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Russia reunites with 'Club of 100' billionaires

In 2022, Russia's biggest fortunes swelled by some $152 billion.

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Russia reunites with 'Club of 100' billionaires

In 2022, Russia's biggest fortunes swelled by some $152 billion. According to Forbes Russia, which publishes its annual ranking this Saturday, this increase is due to the high prices of natural resources, thus erasing the enormous losses suffered after the start of the war in Ukraine and international sanctions. Now, Russia officially has 110 billionaires, 22 more than last year. The magazine specifies that their total fortune has increased from 353 billion dollars to 505 billion dollars. Forbes notes, however, that the list would have been longer if five billionaires - Yuri Milner, founder of DST Global, Nikolay Storonsky, founder of Revolut, Timur Turlov, founder of Freedom Finance, and Sergei Dmitriev and Valentin Kipyatkov, co-founders of JetBrains - had not renounced their Russian citizenship. Before the start of the war, the total wealth of Russian billionaires amounted to 606 billion dollars.

Andrei Melnichenko, who made his fortune in fertilizers, was listed by Forbes as the richest man in Russia, with a value of $25.2 billion, more than double that estimated last year. The second is Vladimir Potanin, chairman and major shareholder of Nornickel, the world's largest producer of palladium and refined nickel. His fortune is estimated at $23.7 billion. Finally, Vladimir Lisin, who controls the steelmaker NLMK, was ranked third on the Forbes Russia list with a fortune of $22.1 billion. Last year, Vladimir Lisin was on the top step of the Forbes Russia podium. Among the new Russian names are billionaires who have made money in fast food, supermarkets, chemicals, construction and pharmaceuticals, showing that Russian domestic demand has remained strong despite sanctions .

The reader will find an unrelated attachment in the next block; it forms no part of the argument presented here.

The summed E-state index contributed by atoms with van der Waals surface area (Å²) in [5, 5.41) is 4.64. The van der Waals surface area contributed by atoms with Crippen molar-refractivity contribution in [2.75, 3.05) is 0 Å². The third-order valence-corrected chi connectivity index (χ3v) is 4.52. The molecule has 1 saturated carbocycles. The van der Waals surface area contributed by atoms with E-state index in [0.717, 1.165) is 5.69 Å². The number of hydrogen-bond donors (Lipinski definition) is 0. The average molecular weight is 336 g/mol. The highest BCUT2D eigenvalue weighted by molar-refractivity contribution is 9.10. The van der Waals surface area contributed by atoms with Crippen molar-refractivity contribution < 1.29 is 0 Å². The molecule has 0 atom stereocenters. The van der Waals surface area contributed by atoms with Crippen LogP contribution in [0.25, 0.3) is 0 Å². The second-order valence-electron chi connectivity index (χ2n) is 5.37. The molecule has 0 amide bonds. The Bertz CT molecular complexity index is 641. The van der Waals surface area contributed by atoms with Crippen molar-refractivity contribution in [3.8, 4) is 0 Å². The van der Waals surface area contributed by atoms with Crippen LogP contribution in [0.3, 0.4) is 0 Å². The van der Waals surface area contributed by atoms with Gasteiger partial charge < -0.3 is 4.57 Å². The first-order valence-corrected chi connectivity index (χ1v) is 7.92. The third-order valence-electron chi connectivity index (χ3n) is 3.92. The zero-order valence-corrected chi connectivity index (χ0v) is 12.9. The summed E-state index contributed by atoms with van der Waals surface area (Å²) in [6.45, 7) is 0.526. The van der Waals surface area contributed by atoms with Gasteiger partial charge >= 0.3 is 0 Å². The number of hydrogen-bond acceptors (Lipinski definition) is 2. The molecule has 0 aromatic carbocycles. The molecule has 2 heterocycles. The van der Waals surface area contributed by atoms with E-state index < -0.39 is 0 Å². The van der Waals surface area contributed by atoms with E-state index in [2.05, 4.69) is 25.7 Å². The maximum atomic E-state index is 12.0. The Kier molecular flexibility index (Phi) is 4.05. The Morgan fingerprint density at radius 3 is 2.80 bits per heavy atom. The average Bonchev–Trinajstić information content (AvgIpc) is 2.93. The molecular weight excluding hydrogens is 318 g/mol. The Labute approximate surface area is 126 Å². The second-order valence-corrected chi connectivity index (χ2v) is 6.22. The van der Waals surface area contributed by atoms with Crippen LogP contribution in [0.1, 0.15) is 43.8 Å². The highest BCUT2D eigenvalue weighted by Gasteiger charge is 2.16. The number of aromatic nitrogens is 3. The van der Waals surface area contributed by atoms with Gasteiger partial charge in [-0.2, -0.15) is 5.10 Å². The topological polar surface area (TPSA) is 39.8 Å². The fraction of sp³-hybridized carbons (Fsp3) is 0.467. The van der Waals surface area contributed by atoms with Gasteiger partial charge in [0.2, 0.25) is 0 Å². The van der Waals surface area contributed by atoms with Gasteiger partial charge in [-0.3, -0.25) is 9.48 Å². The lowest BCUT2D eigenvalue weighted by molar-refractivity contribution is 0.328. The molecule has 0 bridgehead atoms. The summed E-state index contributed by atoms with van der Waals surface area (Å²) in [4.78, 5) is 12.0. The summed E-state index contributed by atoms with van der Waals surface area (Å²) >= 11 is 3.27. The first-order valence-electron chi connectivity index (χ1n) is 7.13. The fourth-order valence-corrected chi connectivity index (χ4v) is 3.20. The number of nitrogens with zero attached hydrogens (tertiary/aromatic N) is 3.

The Russian economy, however, contracted by 2.1% in 2022 under the pressure of Western sanctions, but it was able to sell oil, metals and other natural resources on the world markets, in particular in China, in India and the Middle East. Ural oil prices, the engine of Russia's economy, averaged $76.09 a barrel in 2022, down from $69 in 2021. Fertilizer prices were also high last year . This month, the International Monetary Fund raised its growth forecast for Russia in 2023 from 0.3% to 0.7%, but lowered its forecast for 2024 from 2.1% to 1.3%, saying that he also expected labor shortages and the exodus of Western companies to hurt the country's economy.

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